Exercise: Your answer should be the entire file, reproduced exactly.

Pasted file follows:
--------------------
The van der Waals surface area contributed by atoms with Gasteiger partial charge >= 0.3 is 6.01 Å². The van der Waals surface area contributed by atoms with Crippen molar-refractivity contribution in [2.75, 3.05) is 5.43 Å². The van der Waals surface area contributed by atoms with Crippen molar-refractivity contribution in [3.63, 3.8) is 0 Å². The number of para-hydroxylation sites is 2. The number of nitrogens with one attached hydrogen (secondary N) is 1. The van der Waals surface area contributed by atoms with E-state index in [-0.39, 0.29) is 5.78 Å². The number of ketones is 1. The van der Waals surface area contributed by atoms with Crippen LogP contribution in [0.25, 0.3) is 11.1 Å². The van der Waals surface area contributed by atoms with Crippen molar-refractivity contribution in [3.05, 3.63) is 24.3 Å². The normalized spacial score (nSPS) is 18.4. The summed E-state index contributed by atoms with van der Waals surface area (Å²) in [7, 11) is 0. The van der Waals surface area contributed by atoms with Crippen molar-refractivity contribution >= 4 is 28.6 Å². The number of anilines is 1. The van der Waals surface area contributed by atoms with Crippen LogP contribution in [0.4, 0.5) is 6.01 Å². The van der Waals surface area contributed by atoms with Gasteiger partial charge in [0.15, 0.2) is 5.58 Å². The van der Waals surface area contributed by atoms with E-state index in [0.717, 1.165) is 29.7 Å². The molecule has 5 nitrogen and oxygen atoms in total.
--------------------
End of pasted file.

The van der Waals surface area contributed by atoms with Gasteiger partial charge >= 0.3 is 6.01 Å². The van der Waals surface area contributed by atoms with Crippen molar-refractivity contribution in [2.75, 3.05) is 5.43 Å². The van der Waals surface area contributed by atoms with Crippen molar-refractivity contribution in [3.63, 3.8) is 0 Å². The number of para-hydroxylation sites is 2. The number of nitrogens with one attached hydrogen (secondary N) is 1. The van der Waals surface area contributed by atoms with E-state index in [-0.39, 0.29) is 5.78 Å². The number of ketones is 1. The van der Waals surface area contributed by atoms with Crippen LogP contribution in [0.25, 0.3) is 11.1 Å². The van der Waals surface area contributed by atoms with Crippen molar-refractivity contribution in [3.05, 3.63) is 24.3 Å². The normalized spacial score (nSPS) is 18.4. The summed E-state index contributed by atoms with van der Waals surface area (Å²) in [7, 11) is 0. The van der Waals surface area contributed by atoms with Crippen molar-refractivity contribution >= 4 is 28.6 Å². The number of anilines is 1. The van der Waals surface area contributed by atoms with Crippen LogP contribution in [0.4, 0.5) is 6.01 Å². The van der Waals surface area contributed by atoms with Gasteiger partial charge in [0.15, 0.2) is 5.58 Å². The van der Waals surface area contributed by atoms with E-state index in [0.717, 1.165) is 29.7 Å². The molecule has 5 nitrogen and oxygen atoms in total.